Big Data

AI recommendations for descriptions in Amazon DataZone for enhanced business data cataloging and discovery is now generally available


In March 2024, we announced the general availability of the generative artificial intelligence (AI) generated data descriptions in Amazon DataZone. In this post, we share what we heard from our customers that led us to add the AI-generated data descriptions and discuss specific customer use cases addressed by this capability. We also detail how the feature works and what criteria was applied for the model and prompt selection while building on Amazon Bedrock.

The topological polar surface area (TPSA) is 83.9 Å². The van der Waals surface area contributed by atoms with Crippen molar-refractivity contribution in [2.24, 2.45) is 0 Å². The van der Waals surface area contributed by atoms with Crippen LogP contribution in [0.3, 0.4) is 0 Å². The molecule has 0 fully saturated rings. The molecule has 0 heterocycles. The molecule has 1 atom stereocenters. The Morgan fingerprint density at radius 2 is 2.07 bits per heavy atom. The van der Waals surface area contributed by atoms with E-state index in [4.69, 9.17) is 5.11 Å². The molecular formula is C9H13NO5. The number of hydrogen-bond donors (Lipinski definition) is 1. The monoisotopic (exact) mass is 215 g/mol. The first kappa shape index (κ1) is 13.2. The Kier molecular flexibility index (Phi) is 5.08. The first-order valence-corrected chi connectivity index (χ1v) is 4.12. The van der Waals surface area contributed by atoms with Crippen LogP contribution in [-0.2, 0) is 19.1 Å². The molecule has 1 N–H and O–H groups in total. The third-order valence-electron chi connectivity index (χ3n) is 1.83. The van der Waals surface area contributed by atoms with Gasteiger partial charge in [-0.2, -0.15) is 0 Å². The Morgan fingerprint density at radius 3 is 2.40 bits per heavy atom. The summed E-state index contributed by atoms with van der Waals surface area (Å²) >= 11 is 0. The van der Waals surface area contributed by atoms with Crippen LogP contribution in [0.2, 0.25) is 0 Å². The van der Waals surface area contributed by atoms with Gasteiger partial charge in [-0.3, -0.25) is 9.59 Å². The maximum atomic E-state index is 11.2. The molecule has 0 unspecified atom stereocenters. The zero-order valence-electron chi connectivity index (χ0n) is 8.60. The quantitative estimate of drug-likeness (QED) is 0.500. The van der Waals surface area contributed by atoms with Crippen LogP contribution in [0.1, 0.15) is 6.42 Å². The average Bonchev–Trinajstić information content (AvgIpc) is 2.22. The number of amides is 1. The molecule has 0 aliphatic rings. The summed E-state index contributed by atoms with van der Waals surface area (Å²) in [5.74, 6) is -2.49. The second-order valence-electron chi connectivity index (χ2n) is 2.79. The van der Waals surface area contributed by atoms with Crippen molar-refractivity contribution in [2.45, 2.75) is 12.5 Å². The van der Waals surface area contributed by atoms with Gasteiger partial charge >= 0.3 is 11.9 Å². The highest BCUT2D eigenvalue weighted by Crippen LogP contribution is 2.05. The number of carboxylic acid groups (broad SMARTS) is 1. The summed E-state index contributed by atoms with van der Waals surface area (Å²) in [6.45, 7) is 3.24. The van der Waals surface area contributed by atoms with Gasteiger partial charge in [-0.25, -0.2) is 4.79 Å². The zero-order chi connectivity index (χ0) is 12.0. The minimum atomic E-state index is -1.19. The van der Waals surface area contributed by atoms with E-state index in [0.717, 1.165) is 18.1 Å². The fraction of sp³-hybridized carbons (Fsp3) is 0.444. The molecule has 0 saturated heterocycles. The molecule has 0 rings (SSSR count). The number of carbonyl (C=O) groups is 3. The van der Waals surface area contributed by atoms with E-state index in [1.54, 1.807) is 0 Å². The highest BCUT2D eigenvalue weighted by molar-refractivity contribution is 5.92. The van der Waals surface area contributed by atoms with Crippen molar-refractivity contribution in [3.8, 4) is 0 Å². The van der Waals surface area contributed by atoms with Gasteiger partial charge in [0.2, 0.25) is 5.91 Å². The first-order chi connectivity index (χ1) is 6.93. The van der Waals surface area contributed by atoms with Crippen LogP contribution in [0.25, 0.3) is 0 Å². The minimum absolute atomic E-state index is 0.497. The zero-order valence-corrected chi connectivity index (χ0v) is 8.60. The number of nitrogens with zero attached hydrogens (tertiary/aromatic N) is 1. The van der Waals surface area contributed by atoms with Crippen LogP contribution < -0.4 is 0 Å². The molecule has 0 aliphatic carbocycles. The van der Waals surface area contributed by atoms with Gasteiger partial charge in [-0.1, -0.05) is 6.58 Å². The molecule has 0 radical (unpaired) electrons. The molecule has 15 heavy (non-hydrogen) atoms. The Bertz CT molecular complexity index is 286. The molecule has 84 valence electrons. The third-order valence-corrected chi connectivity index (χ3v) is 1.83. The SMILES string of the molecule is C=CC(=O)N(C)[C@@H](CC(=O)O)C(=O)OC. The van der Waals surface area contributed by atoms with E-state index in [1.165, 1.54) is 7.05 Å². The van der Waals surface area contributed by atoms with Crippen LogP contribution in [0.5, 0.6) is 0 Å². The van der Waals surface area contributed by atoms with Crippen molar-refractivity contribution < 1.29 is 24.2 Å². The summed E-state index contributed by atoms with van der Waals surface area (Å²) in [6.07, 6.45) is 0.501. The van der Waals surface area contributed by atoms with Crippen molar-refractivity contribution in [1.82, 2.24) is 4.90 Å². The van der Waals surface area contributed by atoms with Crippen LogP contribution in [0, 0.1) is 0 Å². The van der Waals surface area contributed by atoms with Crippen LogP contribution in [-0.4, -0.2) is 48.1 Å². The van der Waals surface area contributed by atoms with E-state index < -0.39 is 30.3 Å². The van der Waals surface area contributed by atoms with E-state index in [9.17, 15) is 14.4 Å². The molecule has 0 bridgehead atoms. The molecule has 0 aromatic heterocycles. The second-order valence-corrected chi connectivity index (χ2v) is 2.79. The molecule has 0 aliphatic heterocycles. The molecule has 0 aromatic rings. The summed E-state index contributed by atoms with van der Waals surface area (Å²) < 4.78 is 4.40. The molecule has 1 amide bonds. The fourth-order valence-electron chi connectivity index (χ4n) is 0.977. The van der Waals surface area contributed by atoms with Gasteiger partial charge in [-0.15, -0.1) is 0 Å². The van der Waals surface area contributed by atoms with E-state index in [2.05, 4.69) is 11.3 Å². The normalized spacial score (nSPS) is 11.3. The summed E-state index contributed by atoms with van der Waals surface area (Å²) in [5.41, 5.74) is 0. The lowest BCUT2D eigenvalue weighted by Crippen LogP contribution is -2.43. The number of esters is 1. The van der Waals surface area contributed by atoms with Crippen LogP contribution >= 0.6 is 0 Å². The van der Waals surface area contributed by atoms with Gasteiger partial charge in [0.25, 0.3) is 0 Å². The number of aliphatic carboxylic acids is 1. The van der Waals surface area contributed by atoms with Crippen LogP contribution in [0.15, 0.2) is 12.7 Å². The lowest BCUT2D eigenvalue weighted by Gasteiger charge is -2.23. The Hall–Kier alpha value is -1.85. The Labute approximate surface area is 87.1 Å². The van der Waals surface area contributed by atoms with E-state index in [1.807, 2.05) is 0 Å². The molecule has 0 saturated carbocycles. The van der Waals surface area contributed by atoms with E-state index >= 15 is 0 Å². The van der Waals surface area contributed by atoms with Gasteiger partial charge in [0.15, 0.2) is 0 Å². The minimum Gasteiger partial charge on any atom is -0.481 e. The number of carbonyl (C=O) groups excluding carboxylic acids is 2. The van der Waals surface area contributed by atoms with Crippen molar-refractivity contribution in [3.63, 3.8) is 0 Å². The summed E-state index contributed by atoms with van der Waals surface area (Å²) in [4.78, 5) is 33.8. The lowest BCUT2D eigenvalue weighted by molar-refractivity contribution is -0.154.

Amazon DataZone enables you to discover, access, share, and govern data at scale across organizational boundaries, reducing the undifferentiated heavy lifting of making data and analytics tools accessible to everyone in the organization. With Amazon DataZone, data users like data engineers, data scientists, and data analysts can share and access data across AWS accounts using a unified data portal, allowing them to discover, use, and collaborate on this data across their teams and organizations. Additionally, data owners and data stewards can make data discovery simpler by adding business context to data while balancing access governance to the data in the user interface.

What we hear from customers